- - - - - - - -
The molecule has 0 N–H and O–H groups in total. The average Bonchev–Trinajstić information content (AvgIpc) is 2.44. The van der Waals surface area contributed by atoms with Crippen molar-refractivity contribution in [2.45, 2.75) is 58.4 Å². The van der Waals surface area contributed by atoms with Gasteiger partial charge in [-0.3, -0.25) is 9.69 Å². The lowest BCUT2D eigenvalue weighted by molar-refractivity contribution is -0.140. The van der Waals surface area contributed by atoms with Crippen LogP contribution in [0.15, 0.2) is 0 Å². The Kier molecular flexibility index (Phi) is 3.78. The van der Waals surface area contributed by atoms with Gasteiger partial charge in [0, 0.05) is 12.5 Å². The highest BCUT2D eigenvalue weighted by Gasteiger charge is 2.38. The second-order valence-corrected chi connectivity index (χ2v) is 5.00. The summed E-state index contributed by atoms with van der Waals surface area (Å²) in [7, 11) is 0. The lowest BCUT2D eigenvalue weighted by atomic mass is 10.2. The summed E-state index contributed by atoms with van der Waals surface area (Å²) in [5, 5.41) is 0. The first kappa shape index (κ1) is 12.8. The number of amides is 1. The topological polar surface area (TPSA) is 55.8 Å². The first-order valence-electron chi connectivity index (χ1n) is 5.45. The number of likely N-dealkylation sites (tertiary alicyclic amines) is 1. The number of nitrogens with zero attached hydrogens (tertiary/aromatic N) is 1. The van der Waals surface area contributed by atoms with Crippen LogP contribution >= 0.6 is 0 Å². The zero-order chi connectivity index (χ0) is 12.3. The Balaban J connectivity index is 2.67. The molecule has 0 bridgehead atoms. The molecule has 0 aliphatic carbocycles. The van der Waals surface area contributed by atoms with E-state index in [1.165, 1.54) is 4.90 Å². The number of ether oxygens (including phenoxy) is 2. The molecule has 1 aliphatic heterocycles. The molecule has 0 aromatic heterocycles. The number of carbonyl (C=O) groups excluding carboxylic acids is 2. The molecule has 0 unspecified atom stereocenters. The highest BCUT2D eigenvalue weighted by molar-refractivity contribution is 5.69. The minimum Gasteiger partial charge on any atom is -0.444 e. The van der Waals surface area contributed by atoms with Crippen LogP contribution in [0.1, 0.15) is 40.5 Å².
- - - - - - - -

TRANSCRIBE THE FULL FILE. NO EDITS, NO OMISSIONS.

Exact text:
The molecule has 0 N–H and O–H groups in total. The average Bonchev–Trinajstić information content (AvgIpc) is 2.44. The van der Waals surface area contributed by atoms with Crippen molar-refractivity contribution in [2.45, 2.75) is 58.4 Å². The van der Waals surface area contributed by atoms with Gasteiger partial charge in [-0.3, -0.25) is 9.69 Å². The lowest BCUT2D eigenvalue weighted by molar-refractivity contribution is -0.140. The van der Waals surface area contributed by atoms with Crippen LogP contribution in [0.15, 0.2) is 0 Å². The Kier molecular flexibility index (Phi) is 3.78. The van der Waals surface area contributed by atoms with Gasteiger partial charge in [0, 0.05) is 12.5 Å². The highest BCUT2D eigenvalue weighted by Gasteiger charge is 2.38. The second-order valence-corrected chi connectivity index (χ2v) is 5.00. The summed E-state index contributed by atoms with van der Waals surface area (Å²) in [7, 11) is 0. The lowest BCUT2D eigenvalue weighted by atomic mass is 10.2. The summed E-state index contributed by atoms with van der Waals surface area (Å²) in [5, 5.41) is 0. The first kappa shape index (κ1) is 12.8. The number of amides is 1. The topological polar surface area (TPSA) is 55.8 Å². The first-order valence-electron chi connectivity index (χ1n) is 5.45. The number of likely N-dealkylation sites (tertiary alicyclic amines) is 1. The number of nitrogens with zero attached hydrogens (tertiary/aromatic N) is 1. The van der Waals surface area contributed by atoms with Crippen LogP contribution >= 0.6 is 0 Å². The zero-order chi connectivity index (χ0) is 12.3. The Balaban J connectivity index is 2.67. The molecule has 0 bridgehead atoms. The molecule has 0 aliphatic carbocycles. The van der Waals surface area contributed by atoms with E-state index in [1.165, 1.54) is 4.90 Å². The number of ether oxygens (including phenoxy) is 2. The molecule has 1 aliphatic heterocycles. The molecule has 0 aromatic heterocycles. The number of carbonyl (C=O) groups excluding carboxylic acids is 2. The molecule has 0 unspecified atom stereocenters. The highest BCUT2D eigenvalue weighted by molar-refractivity contribution is 5.69. The minimum Gasteiger partial charge on any atom is -0.444 e. The van der Waals surface area contributed by atoms with Crippen LogP contribution in [0.1, 0.15) is 40.5 Å².